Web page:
8 Negative Traits I Like in Stories

Hi Blisses,

Once upon a time, right before I profiled my characters for ‘Anina’, I wrote a list of characters I liked just to give me an idea on what makes a character a great character. In that list, included were those characters’ traits and even though I already knew it, it still amazed me to see that what made those characters great are not their good traits but how they were written, because, honestly, their negative traits outweigh the good. What I’m trying to say is that it doesn’t matter how characteristically awful the characters are, or the fact that in real life, you wouldn’t even try associating with these kinds of characters, but in fiction if they’re written masterfully, then they’re great characters and they made stories so much better. They make the plot moves.

So that’s why, when I saw the prompt for this week’s Top Ten Tuesday – Character Traits I Love – I decided right away that I would share Negative Traits that I think make stories more interesting. By the way, this meme is hosted by Jana or That Artsy Reader Girl and you can know more about this meme and many other awesomeness in her blog.

Now, to the top ten negative traits I like in stories…

1.) Brooding

Brooding characters are also aloof and mysterious, first of all. This trait really works great in Romance, also in all genres , but most especially to Romance. In romance, there’s nothing more enjoyable than reading about two characters, one is hating (or sometimes trying to figure out) the one who is brooding, and then finding out what the heck is the reason for the brooding. I’m looking at you Mr. Darcy. On a darker side of the brooding-type, we can look at Prof. Snape or Heathcliff from “Wuthering Heights”.

2.) Obsessed

NOPE, not in romance but in other genres like mystery, suspense, crime or even sci-fi. Let’s not romanticise obsession because it is NOT healthy to obsesses over other person but if the obsession is a fruit of an ambition or a goal and then because of that, the person did something that results to something evil, then it is a great element in a story. Something evil, like a crime or you know, everything made by mad scientists, say like Victor Frankenstein.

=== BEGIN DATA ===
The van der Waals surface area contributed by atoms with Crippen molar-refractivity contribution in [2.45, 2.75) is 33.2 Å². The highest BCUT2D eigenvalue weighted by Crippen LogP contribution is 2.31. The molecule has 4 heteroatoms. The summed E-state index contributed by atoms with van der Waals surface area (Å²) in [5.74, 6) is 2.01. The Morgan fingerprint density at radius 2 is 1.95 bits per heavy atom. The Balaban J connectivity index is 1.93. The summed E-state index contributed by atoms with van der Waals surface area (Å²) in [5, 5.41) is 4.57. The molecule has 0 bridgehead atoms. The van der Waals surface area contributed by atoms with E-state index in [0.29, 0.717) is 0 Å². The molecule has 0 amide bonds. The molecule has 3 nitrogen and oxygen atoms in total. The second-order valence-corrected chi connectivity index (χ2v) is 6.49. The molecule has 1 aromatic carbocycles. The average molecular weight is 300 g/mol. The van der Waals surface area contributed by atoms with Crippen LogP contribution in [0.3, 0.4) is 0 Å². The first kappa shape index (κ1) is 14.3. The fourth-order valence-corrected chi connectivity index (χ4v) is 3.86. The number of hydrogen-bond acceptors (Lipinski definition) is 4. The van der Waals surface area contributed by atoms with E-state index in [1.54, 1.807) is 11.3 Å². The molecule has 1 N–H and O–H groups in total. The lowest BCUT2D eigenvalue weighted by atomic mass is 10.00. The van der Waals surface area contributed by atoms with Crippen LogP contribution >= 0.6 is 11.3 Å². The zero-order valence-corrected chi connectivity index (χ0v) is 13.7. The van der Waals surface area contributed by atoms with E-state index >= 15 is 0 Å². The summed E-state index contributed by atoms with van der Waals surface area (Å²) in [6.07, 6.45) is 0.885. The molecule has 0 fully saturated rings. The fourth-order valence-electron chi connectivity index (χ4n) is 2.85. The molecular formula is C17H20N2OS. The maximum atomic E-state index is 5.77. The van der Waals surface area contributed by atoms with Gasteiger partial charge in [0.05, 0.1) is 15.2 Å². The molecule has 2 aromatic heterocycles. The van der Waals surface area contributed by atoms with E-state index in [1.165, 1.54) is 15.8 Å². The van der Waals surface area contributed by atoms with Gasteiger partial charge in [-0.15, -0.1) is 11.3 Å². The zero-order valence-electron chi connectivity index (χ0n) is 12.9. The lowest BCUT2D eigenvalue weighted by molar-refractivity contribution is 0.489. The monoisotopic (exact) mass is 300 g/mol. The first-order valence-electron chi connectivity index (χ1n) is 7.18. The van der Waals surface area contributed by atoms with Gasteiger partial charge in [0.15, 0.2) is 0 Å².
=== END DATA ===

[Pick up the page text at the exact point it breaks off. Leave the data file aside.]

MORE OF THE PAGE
3.) Ill-tempered (or Grumpy)

I wanted to see this trait in a much darker color but “Ove” in “A Man Called Ove” by Fredrik Backman keeps invading my mind so let’s settled with the grumpy or ill-tempered that is somehow adorable. So see, grumpiness, if done right can make a characters adorable and easy to love.

4.) Destructive

This must be the most negative trait in this list but hear me out. A destructive character can be many things and you can define this trait in anyway you want, but one thing for sure, s/he can make a story a hundred times more worth reading because a ‘destructive character‘ breathes out conflicts and what is a story without conflicts. And really, we can all other negative traits in this list, destructive.

5.) Unapologetic

This, on the other hand, is the most positive in this list despite it being a negative trait because let’s be honest, unapologetic people can be annoying if done wrong. Unapologetic people can be selfish who care for nothing but themselves and what they want. Thankfully we are blessed in literature with unapologetic characters who appear strong and brave rather than selfish. Unapologetic characters know who they are and what they want. They go for it and likely to succeed.

6.) Stubborn

I love stubborn characters because they annoy other characters. hehe. But on a more serious note, stubborn characters are likely to make mistakes and mistakes are usually what makes a character development more satisfying and more believable.

7.) Cunning / Sly / Deceptive / Sneaky